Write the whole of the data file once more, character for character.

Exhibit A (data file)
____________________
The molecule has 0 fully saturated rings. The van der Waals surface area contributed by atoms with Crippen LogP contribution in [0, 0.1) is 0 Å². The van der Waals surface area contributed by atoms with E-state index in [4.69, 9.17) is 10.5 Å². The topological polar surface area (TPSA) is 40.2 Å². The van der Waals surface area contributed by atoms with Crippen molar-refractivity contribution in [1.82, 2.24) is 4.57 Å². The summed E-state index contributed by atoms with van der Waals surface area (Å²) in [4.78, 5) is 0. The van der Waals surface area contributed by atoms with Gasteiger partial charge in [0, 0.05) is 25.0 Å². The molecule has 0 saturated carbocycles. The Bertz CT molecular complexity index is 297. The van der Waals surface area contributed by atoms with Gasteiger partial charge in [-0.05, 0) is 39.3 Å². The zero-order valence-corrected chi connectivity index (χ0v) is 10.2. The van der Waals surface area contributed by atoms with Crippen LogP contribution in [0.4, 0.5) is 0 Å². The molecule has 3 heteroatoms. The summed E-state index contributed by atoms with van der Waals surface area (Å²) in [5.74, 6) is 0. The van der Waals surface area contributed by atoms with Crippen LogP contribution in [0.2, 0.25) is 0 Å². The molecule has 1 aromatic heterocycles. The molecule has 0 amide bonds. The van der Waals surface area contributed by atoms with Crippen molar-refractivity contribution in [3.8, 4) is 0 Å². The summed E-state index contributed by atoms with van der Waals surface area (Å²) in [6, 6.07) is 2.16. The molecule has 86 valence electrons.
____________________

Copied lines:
The molecule has 0 fully saturated rings. The van der Waals surface area contributed by atoms with Crippen LogP contribution in [0, 0.1) is 0 Å². The van der Waals surface area contributed by atoms with E-state index in [4.69, 9.17) is 10.5 Å². The topological polar surface area (TPSA) is 40.2 Å². The van der Waals surface area contributed by atoms with Crippen molar-refractivity contribution in [1.82, 2.24) is 4.57 Å². The summed E-state index contributed by atoms with van der Waals surface area (Å²) in [4.78, 5) is 0. The van der Waals surface area contributed by atoms with Gasteiger partial charge in [0, 0.05) is 25.0 Å². The molecule has 0 saturated carbocycles. The Bertz CT molecular complexity index is 297. The van der Waals surface area contributed by atoms with Gasteiger partial charge in [-0.05, 0) is 39.3 Å². The zero-order valence-corrected chi connectivity index (χ0v) is 10.2. The van der Waals surface area contributed by atoms with Crippen LogP contribution in [0.4, 0.5) is 0 Å². The molecule has 3 heteroatoms. The summed E-state index contributed by atoms with van der Waals surface area (Å²) in [5.74, 6) is 0. The van der Waals surface area contributed by atoms with Crippen LogP contribution in [0.2, 0.25) is 0 Å². The molecule has 1 aromatic heterocycles. The molecule has 0 amide bonds. The van der Waals surface area contributed by atoms with Crippen molar-refractivity contribution in [3.8, 4) is 0 Å². The summed E-state index contributed by atoms with van der Waals surface area (Å²) in [6, 6.07) is 2.16. The molecule has 86 valence electrons.